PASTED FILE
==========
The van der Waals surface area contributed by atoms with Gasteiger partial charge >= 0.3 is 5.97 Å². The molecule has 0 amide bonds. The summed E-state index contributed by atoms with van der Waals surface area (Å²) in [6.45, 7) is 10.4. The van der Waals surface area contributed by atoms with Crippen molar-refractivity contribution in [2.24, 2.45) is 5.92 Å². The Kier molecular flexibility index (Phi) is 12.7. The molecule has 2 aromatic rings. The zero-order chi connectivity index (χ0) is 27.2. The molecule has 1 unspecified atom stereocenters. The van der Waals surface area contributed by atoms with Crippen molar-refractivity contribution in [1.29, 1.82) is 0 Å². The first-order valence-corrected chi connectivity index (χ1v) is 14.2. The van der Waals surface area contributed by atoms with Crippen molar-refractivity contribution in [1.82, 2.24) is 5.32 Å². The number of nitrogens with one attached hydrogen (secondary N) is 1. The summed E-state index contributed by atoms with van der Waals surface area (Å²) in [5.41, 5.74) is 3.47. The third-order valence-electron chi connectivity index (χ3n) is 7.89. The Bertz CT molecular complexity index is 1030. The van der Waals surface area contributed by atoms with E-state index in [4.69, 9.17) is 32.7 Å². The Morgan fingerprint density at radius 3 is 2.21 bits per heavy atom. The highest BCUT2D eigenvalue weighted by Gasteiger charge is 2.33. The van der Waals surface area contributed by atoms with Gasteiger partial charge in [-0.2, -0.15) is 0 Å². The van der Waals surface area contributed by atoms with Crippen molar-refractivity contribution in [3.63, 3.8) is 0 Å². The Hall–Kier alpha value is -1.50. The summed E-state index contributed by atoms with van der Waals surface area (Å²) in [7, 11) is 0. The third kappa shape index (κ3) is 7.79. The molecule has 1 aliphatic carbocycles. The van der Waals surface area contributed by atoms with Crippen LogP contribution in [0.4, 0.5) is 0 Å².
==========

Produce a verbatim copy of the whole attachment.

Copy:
The van der Waals surface area contributed by atoms with Gasteiger partial charge >= 0.3 is 5.97 Å². The molecule has 0 amide bonds. The summed E-state index contributed by atoms with van der Waals surface area (Å²) in [6.45, 7) is 10.4. The van der Waals surface area contributed by atoms with Crippen molar-refractivity contribution in [2.24, 2.45) is 5.92 Å². The Kier molecular flexibility index (Phi) is 12.7. The molecule has 2 aromatic rings. The zero-order chi connectivity index (χ0) is 27.2. The molecule has 1 unspecified atom stereocenters. The van der Waals surface area contributed by atoms with Crippen molar-refractivity contribution in [1.29, 1.82) is 0 Å². The first-order valence-corrected chi connectivity index (χ1v) is 14.2. The van der Waals surface area contributed by atoms with Crippen molar-refractivity contribution in [1.82, 2.24) is 5.32 Å². The number of nitrogens with one attached hydrogen (secondary N) is 1. The summed E-state index contributed by atoms with van der Waals surface area (Å²) in [5.41, 5.74) is 3.47. The third-order valence-electron chi connectivity index (χ3n) is 7.89. The Bertz CT molecular complexity index is 1030. The van der Waals surface area contributed by atoms with E-state index in [4.69, 9.17) is 32.7 Å². The Morgan fingerprint density at radius 3 is 2.21 bits per heavy atom. The highest BCUT2D eigenvalue weighted by Gasteiger charge is 2.33. The van der Waals surface area contributed by atoms with Gasteiger partial charge in [-0.2, -0.15) is 0 Å². The van der Waals surface area contributed by atoms with Crippen molar-refractivity contribution in [3.63, 3.8) is 0 Å². The Hall–Kier alpha value is -1.50. The summed E-state index contributed by atoms with van der Waals surface area (Å²) in [7, 11) is 0. The third kappa shape index (κ3) is 7.79. The molecule has 1 aliphatic carbocycles. The van der Waals surface area contributed by atoms with Crippen LogP contribution in [0.4, 0.5) is 0 Å².